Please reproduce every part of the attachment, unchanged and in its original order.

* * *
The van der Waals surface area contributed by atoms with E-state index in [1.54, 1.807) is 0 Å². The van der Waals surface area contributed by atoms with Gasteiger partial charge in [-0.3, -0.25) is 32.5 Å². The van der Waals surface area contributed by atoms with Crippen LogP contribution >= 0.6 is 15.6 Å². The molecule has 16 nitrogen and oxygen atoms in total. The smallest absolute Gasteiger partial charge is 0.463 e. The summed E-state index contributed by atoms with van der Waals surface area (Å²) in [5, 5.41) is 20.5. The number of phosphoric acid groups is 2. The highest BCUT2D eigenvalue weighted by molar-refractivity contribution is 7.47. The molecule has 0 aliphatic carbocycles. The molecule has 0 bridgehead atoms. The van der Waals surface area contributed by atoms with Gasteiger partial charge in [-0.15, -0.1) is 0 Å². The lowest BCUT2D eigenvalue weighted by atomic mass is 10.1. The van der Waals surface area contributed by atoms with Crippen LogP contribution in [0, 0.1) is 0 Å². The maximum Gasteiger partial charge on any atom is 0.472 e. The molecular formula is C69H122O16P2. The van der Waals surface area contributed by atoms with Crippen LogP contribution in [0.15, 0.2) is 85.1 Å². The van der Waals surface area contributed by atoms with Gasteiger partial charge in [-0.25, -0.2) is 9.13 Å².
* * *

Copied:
The van der Waals surface area contributed by atoms with E-state index in [1.54, 1.807) is 0 Å². The van der Waals surface area contributed by atoms with Gasteiger partial charge in [-0.3, -0.25) is 32.5 Å². The van der Waals surface area contributed by atoms with Crippen LogP contribution >= 0.6 is 15.6 Å². The molecule has 16 nitrogen and oxygen atoms in total. The smallest absolute Gasteiger partial charge is 0.463 e. The summed E-state index contributed by atoms with van der Waals surface area (Å²) in [5, 5.41) is 20.5. The number of phosphoric acid groups is 2. The highest BCUT2D eigenvalue weighted by molar-refractivity contribution is 7.47. The molecule has 0 aliphatic carbocycles. The molecule has 0 bridgehead atoms. The van der Waals surface area contributed by atoms with Gasteiger partial charge in [-0.15, -0.1) is 0 Å². The lowest BCUT2D eigenvalue weighted by atomic mass is 10.1. The van der Waals surface area contributed by atoms with Crippen LogP contribution in [0, 0.1) is 0 Å². The maximum Gasteiger partial charge on any atom is 0.472 e. The molecular formula is C69H122O16P2. The van der Waals surface area contributed by atoms with Crippen LogP contribution in [0.15, 0.2) is 85.1 Å². The van der Waals surface area contributed by atoms with Gasteiger partial charge in [-0.25, -0.2) is 9.13 Å².